SEVILLE, SPAIN: Never underestimate David Ferrer. The most underrated yet the most dogged player, Ferrer’s epic 62 67(2) 36 64 63 victory over Argentina’s No. 1 Juan Martin del Potro in the second rubber has ultimately changed the course of the tie as Spain lead the visitors 2-0 at the end of day one.
Ferrer’s efforts leave Argentina in a perilous position. Tomorrow foresees excruciating pressure for their doubles team David Nalbandian and Eduardo Schwank as they attempt to keep Argentinean hopes alive for the Davis Cup title, the nation’s most coveted prize in tennis.
Following a routine 61 61 62 win for Rafael Nadal over Juan Monaco in the opening rubber, Del Potro had the world on his shoulders going into the second rubber. The two had shared spoils in four previous meetings but hadn’t met since 2009, and speculation was on whether the world No. 11 would have enough weapons up his sleeve to beat the Spaniard. And that was even with an underpar Ferrer – he had come straight from the semifinals of the ATP World Tour Finals in London admitting physical fatigue.
It could have been to del Potro’s advantage and it certainly looked like that was the tactic he was going for, ambling around the baseline and using his huge reach to ensure Ferrer would be scrambling all over the place. Tiring out the 29-year old seemed the best way to go, but it would be del Potro who suffered in the end as he tried and failed to come back and win from a 1-5 deficit in the final set. Sobbing into his towel as the thousands and thousands of Spanish fans gave a standing ovation to Ferrer - on his knees in victory – del Potro had to leave the court head bowed and red-eyed.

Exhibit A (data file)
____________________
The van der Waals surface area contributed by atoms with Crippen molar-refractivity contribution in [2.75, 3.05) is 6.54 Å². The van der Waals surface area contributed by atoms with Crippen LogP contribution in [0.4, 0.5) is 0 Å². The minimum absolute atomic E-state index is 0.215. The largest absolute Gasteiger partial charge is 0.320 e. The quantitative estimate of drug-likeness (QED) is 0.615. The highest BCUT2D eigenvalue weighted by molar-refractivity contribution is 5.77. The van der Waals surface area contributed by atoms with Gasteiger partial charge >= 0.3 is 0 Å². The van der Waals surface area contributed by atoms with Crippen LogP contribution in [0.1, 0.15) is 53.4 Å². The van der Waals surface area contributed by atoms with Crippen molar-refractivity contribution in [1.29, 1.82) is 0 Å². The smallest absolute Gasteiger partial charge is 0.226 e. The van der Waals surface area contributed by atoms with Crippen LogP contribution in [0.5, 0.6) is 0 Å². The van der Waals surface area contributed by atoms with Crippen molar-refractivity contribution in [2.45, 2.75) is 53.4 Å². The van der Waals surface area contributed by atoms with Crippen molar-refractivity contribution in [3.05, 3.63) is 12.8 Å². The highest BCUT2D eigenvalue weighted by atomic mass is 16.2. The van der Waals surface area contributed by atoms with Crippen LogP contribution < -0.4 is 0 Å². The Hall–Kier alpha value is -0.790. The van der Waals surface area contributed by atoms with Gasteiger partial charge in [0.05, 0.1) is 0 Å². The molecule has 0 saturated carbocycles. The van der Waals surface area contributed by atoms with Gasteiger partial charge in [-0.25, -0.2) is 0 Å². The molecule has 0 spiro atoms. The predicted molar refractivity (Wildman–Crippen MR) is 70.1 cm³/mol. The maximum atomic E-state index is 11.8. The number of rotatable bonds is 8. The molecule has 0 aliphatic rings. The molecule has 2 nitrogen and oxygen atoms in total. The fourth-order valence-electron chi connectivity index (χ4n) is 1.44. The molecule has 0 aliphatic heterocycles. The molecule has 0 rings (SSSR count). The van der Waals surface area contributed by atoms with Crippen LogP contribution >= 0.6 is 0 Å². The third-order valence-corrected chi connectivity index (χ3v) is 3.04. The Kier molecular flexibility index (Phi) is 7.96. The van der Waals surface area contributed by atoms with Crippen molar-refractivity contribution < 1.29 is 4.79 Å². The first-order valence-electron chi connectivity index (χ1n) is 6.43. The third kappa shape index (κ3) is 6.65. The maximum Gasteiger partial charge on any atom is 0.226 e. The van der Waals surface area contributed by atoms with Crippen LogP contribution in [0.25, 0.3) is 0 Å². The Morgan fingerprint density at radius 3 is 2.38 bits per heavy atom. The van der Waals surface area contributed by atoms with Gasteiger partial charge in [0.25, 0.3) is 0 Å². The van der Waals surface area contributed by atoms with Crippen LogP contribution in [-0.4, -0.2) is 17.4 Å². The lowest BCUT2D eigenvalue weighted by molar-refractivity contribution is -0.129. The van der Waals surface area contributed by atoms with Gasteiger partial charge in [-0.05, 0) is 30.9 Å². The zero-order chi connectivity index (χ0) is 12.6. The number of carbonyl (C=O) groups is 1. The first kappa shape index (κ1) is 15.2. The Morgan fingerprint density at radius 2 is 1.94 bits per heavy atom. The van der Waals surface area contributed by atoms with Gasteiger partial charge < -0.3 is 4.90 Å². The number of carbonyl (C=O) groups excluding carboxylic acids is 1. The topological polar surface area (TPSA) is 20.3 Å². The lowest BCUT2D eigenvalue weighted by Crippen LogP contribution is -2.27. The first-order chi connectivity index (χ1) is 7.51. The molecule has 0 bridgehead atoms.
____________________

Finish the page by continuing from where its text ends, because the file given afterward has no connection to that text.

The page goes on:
Only at the end of the match did there appear to be a clear winner. The course of the battle twisted and turned from game to game with nuances of play that had the crowd nerve-wracked with bated breath. The second set erased the glum look on the faces of the Argentine fans and the first sign of them coming alive came when Ferrer produced his first double fault for 2-5 in the tiebreak. It meant that just after two hours on court, del Potro equalised. He lost his service game in the opener of the third but broke back to three-all with an unforgivable netcord that seemed to drip over the net in slow motion. Five straight games and on and the third set was Argentina’s.
There was no let up for del Potro though and Ferrer simply outlasted the exhausted Argentine. Repeatedly he was having to catch his breath while Ferrer prowled around the baseline and repeatedly he needed massage on his left leg at the change of ends. The longer the match went on the stronger the Spaniard got and he eventually proved too solid for his opponent after a titanic 4 hours 46 minutes on court.
“He took all the opportunities to close the match and he made it really really difficult for me,” said a beaten del Potro. “All the points were very long and that’s the way he likes it.
"I felt that there was a guy against me that was doing a spectacular game. In the fifth set he immediately got ahead of me, and that made him play a more calm game. He has had a spectacular season, and nobody has given the victory as a gift to him. He's earned it."